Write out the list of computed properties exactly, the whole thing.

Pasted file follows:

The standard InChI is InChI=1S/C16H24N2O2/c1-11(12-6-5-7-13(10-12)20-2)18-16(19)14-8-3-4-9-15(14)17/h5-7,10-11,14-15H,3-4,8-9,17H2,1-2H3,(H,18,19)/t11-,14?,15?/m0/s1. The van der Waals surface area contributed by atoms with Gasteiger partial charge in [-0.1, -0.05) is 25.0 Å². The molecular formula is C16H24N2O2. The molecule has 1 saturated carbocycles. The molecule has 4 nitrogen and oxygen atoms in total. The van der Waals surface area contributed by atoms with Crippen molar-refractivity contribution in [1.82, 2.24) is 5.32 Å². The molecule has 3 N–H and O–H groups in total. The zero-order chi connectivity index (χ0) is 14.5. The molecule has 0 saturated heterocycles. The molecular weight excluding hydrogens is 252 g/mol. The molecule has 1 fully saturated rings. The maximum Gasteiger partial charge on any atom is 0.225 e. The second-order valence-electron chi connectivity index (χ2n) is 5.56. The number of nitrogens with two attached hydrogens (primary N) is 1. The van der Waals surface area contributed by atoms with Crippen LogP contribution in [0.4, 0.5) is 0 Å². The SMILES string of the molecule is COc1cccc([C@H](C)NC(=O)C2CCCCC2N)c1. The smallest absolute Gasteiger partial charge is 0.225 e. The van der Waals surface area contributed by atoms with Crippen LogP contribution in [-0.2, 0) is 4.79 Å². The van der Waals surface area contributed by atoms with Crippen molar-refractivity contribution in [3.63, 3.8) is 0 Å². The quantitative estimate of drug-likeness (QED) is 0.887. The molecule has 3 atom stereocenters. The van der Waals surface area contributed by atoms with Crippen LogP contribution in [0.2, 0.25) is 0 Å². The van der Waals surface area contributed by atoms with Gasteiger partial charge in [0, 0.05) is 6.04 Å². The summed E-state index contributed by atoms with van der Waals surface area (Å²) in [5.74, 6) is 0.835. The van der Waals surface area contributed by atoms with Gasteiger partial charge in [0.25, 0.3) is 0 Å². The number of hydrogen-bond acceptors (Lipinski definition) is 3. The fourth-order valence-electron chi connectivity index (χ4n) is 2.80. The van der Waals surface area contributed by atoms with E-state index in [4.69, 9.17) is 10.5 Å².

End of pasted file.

The standard InChI is InChI=1S/C16H24N2O2/c1-11(12-6-5-7-13(10-12)20-2)18-16(19)14-8-3-4-9-15(14)17/h5-7,10-11,14-15H,3-4,8-9,17H2,1-2H3,(H,18,19)/t11-,14?,15?/m0/s1. The van der Waals surface area contributed by atoms with Gasteiger partial charge in [-0.1, -0.05) is 25.0 Å². The molecular formula is C16H24N2O2. The molecule has 1 saturated carbocycles. The molecule has 4 nitrogen and oxygen atoms in total. The van der Waals surface area contributed by atoms with Crippen molar-refractivity contribution in [1.82, 2.24) is 5.32 Å². The molecule has 3 N–H and O–H groups in total. The zero-order chi connectivity index (χ0) is 14.5. The molecule has 0 saturated heterocycles. The molecular weight excluding hydrogens is 252 g/mol. The molecule has 1 fully saturated rings. The maximum Gasteiger partial charge on any atom is 0.225 e. The second-order valence-electron chi connectivity index (χ2n) is 5.56. The number of nitrogens with two attached hydrogens (primary N) is 1. The van der Waals surface area contributed by atoms with Crippen LogP contribution in [0.4, 0.5) is 0 Å². The SMILES string of the molecule is COc1cccc([C@H](C)NC(=O)C2CCCCC2N)c1. The smallest absolute Gasteiger partial charge is 0.225 e. The van der Waals surface area contributed by atoms with Crippen LogP contribution in [-0.2, 0) is 4.79 Å². The van der Waals surface area contributed by atoms with Crippen molar-refractivity contribution in [3.63, 3.8) is 0 Å². The quantitative estimate of drug-likeness (QED) is 0.887. The molecule has 3 atom stereocenters. The van der Waals surface area contributed by atoms with Crippen LogP contribution in [0.2, 0.25) is 0 Å². The van der Waals surface area contributed by atoms with Gasteiger partial charge in [0, 0.05) is 6.04 Å². The summed E-state index contributed by atoms with van der Waals surface area (Å²) in [5.74, 6) is 0.835. The van der Waals surface area contributed by atoms with Gasteiger partial charge in [0.25, 0.3) is 0 Å². The number of hydrogen-bond acceptors (Lipinski definition) is 3. The fourth-order valence-electron chi connectivity index (χ4n) is 2.80. The van der Waals surface area contributed by atoms with E-state index in [4.69, 9.17) is 10.5 Å².